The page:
Pioneering “Agrivoltaics” Agricultural Management Plan Includes Details of Organic, Regenerative, and Profitable Production of Honey, Eggs, and Other Specialty Products at an Operating Solar Farm
Intersect Power, developer of the Aramis Solar Generation and Storage project in unincorporated Alameda County, today submitted a detailed Agricultural Management Plan, in compliance with commitments made in its application to prepare such a plan. The Agricultural Management Plan, the first of its kind, includes details on how profitable, regenerative agricultural practices will be integrated into an operating solar facility on an ongoing basis. The Plan calls for local honey production at an on-site apiary, where honeybees would benefit from the pollen-rich and diverse native plantings that would be grown beneath and between the solar arrays. Additionally, egg-laying hens will be allowed to graze the aisles within solar panel arrays in specially designed “poultry tractors,” free-range chicken coops on wheels designed and built specifically to fit between the solar panels without having impacts on solar generation or system operation.
“Agrivoltaics combines photovoltaic solar generation with productive agricultural practices. We are proud to unveil the details of the agrivoltaics plan for the Aramis Renewable Energy Project, which will support and enhance local agriculture in the North Livermore Valley,” said Marisa Mitchell, principal and head of environmental and permitting for the Aramis Renewable Energy Project. “We are especially pleased that the Aramis project’s solar-integrated honey and poultry production will provide opportunities for participants of Alameda County’s ALL IN Circular Food Economy initiative, a program that aims to alleviate poverty through local farming.”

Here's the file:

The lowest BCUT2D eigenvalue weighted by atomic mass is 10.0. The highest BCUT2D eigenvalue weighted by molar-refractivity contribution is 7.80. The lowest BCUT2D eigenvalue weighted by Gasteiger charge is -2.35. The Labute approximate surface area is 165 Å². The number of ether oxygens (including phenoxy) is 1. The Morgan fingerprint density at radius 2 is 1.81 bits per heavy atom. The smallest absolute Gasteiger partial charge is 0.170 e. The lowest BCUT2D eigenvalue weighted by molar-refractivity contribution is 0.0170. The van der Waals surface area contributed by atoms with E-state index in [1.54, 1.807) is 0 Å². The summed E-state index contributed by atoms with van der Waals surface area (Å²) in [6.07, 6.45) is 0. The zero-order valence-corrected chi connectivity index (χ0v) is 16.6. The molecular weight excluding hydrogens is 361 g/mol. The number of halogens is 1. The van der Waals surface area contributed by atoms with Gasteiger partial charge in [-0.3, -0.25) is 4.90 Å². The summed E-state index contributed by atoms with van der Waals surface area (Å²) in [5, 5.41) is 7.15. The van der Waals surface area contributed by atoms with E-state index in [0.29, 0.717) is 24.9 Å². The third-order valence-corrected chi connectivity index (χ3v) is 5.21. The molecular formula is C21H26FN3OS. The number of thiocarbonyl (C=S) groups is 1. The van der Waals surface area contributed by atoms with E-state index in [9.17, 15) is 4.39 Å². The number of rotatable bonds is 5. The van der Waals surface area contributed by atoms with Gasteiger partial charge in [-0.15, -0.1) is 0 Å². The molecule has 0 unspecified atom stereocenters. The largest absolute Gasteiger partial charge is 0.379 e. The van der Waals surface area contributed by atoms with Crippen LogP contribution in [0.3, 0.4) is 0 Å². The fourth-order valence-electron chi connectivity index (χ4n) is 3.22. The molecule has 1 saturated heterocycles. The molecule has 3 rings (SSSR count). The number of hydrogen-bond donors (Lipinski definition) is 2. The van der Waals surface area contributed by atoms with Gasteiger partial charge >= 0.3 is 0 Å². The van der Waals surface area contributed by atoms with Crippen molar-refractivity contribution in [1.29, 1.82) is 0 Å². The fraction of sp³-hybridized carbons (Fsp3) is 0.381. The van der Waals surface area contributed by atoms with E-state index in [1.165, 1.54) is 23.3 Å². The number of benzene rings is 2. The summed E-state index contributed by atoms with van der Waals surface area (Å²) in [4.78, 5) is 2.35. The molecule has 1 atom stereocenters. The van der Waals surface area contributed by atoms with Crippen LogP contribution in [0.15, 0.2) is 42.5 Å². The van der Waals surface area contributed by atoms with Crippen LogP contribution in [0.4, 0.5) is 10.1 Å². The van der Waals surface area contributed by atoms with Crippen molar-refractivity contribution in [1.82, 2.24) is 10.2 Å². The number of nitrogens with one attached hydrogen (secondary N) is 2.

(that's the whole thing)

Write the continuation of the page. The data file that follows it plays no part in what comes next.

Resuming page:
The Agricultural Management Plan makes clear that the specialty agricultural activities fit precisely into the parameters already evaluated in detail in the project’s Environmental Impact Report. The Plan highlights that the development of the green energy portion of the project, namely the shading created by the solar panels and the pollen-rich vegetation to be installed beneath the solar arrays, make possible the production and profitability of these agricultural products for the farm operators that will work the site.
“Creating these high-value organic, free-range products is only possible by virtue of this solar facility development, and I’m thrilled that the Aramis project will provide a proof-of-concept for agrivoltaics in North Livermore, and across the country” said Larry Gosselin, DVM, a North Livermore rancher-conservationist.
Intersect Power and the Aramis project continue to raise the bar for solar energy development practices by incorporating on-site habitat improvement, off-site habitat protection, agrivoltaics practices, protection of viewsheds, local living-wage employment, local procurement, and recreational and educational opportunities, all while helping the Bay Area, California, and the world in combatting the climate crisis.